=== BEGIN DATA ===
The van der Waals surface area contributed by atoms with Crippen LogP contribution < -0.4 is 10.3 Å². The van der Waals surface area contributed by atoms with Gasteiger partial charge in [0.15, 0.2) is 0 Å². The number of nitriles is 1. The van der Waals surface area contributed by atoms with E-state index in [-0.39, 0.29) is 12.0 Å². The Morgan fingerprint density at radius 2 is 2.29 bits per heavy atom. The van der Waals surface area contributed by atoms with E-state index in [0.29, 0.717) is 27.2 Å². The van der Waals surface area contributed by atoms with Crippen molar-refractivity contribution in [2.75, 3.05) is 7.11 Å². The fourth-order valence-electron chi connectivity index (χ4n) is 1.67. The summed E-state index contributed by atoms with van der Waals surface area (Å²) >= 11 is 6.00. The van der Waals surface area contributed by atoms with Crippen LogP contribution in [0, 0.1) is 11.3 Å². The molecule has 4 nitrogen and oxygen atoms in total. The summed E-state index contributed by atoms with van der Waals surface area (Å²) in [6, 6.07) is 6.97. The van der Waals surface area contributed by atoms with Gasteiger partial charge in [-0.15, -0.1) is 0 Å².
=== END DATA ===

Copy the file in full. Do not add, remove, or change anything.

The van der Waals surface area contributed by atoms with Crippen LogP contribution < -0.4 is 10.3 Å². The van der Waals surface area contributed by atoms with Gasteiger partial charge in [0.15, 0.2) is 0 Å². The number of nitriles is 1. The van der Waals surface area contributed by atoms with E-state index in [-0.39, 0.29) is 12.0 Å². The Morgan fingerprint density at radius 2 is 2.29 bits per heavy atom. The van der Waals surface area contributed by atoms with E-state index in [0.29, 0.717) is 27.2 Å². The van der Waals surface area contributed by atoms with Crippen molar-refractivity contribution in [2.75, 3.05) is 7.11 Å². The fourth-order valence-electron chi connectivity index (χ4n) is 1.67. The summed E-state index contributed by atoms with van der Waals surface area (Å²) >= 11 is 6.00. The van der Waals surface area contributed by atoms with Crippen LogP contribution in [0, 0.1) is 11.3 Å². The molecule has 4 nitrogen and oxygen atoms in total. The summed E-state index contributed by atoms with van der Waals surface area (Å²) in [6, 6.07) is 6.97. The van der Waals surface area contributed by atoms with Gasteiger partial charge in [-0.15, -0.1) is 0 Å².